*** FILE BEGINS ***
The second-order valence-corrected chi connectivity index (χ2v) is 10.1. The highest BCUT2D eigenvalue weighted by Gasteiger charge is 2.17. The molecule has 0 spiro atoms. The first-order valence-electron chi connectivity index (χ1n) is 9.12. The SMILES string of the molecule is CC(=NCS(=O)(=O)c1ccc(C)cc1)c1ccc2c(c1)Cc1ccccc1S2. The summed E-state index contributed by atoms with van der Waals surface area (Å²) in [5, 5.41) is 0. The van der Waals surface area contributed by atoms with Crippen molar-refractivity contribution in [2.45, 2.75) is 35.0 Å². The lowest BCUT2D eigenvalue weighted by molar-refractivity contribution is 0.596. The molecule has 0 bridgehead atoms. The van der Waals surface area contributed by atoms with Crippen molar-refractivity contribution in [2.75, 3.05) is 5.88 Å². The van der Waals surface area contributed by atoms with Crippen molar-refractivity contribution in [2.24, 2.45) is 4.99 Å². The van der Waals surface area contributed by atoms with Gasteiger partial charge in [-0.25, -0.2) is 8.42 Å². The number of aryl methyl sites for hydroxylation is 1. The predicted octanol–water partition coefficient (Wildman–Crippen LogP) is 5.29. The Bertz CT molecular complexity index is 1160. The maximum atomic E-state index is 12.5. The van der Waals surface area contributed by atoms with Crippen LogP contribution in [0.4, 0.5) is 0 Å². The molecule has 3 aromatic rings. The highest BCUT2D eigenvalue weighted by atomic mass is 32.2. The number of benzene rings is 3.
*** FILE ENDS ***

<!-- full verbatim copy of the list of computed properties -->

The second-order valence-corrected chi connectivity index (χ2v) is 10.1. The highest BCUT2D eigenvalue weighted by Gasteiger charge is 2.17. The molecule has 0 spiro atoms. The first-order valence-electron chi connectivity index (χ1n) is 9.12. The SMILES string of the molecule is CC(=NCS(=O)(=O)c1ccc(C)cc1)c1ccc2c(c1)Cc1ccccc1S2. The summed E-state index contributed by atoms with van der Waals surface area (Å²) in [5, 5.41) is 0. The van der Waals surface area contributed by atoms with Crippen molar-refractivity contribution in [2.45, 2.75) is 35.0 Å². The lowest BCUT2D eigenvalue weighted by molar-refractivity contribution is 0.596. The molecule has 0 bridgehead atoms. The van der Waals surface area contributed by atoms with Crippen molar-refractivity contribution in [2.75, 3.05) is 5.88 Å². The van der Waals surface area contributed by atoms with Crippen molar-refractivity contribution in [2.24, 2.45) is 4.99 Å². The van der Waals surface area contributed by atoms with Gasteiger partial charge in [-0.25, -0.2) is 8.42 Å². The number of aryl methyl sites for hydroxylation is 1. The predicted octanol–water partition coefficient (Wildman–Crippen LogP) is 5.29. The Bertz CT molecular complexity index is 1160. The maximum atomic E-state index is 12.5. The van der Waals surface area contributed by atoms with Crippen LogP contribution in [0.4, 0.5) is 0 Å². The molecule has 3 aromatic rings. The highest BCUT2D eigenvalue weighted by atomic mass is 32.2. The number of benzene rings is 3.